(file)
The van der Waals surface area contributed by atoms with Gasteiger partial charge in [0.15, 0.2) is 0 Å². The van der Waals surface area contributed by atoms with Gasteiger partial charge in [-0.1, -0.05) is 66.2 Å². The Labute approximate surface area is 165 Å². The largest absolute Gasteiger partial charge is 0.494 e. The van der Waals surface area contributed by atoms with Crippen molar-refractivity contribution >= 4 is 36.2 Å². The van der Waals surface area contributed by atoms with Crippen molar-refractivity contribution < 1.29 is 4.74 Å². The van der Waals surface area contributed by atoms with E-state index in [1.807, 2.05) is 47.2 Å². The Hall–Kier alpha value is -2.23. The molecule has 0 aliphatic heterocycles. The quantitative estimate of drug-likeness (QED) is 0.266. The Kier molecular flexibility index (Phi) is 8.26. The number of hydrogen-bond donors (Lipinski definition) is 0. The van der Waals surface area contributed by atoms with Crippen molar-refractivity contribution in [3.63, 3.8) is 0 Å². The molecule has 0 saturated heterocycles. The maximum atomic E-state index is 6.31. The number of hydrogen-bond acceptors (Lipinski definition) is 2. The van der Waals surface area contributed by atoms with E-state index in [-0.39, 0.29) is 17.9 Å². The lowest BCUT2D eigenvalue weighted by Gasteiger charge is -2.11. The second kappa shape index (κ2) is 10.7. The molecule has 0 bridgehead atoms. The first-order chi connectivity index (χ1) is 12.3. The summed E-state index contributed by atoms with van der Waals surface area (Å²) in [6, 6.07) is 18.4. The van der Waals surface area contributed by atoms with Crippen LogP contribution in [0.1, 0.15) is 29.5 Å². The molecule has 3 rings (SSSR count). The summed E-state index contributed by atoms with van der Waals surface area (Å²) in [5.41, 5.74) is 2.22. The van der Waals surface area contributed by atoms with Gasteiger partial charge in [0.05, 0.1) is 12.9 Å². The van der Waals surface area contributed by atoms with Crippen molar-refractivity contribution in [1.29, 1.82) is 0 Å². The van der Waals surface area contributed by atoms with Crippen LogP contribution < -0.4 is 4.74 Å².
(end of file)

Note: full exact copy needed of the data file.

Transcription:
The van der Waals surface area contributed by atoms with Gasteiger partial charge in [0.15, 0.2) is 0 Å². The van der Waals surface area contributed by atoms with Gasteiger partial charge in [-0.1, -0.05) is 66.2 Å². The Labute approximate surface area is 165 Å². The largest absolute Gasteiger partial charge is 0.494 e. The van der Waals surface area contributed by atoms with Crippen molar-refractivity contribution >= 4 is 36.2 Å². The van der Waals surface area contributed by atoms with Crippen molar-refractivity contribution < 1.29 is 4.74 Å². The van der Waals surface area contributed by atoms with E-state index in [1.807, 2.05) is 47.2 Å². The Hall–Kier alpha value is -2.23. The molecule has 0 aliphatic heterocycles. The quantitative estimate of drug-likeness (QED) is 0.266. The Kier molecular flexibility index (Phi) is 8.26. The number of hydrogen-bond donors (Lipinski definition) is 0. The van der Waals surface area contributed by atoms with Crippen molar-refractivity contribution in [3.63, 3.8) is 0 Å². The molecule has 0 saturated heterocycles. The maximum atomic E-state index is 6.31. The number of hydrogen-bond acceptors (Lipinski definition) is 2. The van der Waals surface area contributed by atoms with E-state index in [-0.39, 0.29) is 17.9 Å². The lowest BCUT2D eigenvalue weighted by Gasteiger charge is -2.11. The second kappa shape index (κ2) is 10.7. The molecule has 0 bridgehead atoms. The first-order chi connectivity index (χ1) is 12.3. The summed E-state index contributed by atoms with van der Waals surface area (Å²) in [6, 6.07) is 18.4. The van der Waals surface area contributed by atoms with Crippen LogP contribution in [0.1, 0.15) is 29.5 Å². The molecule has 3 rings (SSSR count). The summed E-state index contributed by atoms with van der Waals surface area (Å²) in [5.41, 5.74) is 2.22. The van der Waals surface area contributed by atoms with Gasteiger partial charge in [0.05, 0.1) is 12.9 Å². The van der Waals surface area contributed by atoms with Crippen molar-refractivity contribution in [1.29, 1.82) is 0 Å². The van der Waals surface area contributed by atoms with Crippen LogP contribution < -0.4 is 4.74 Å².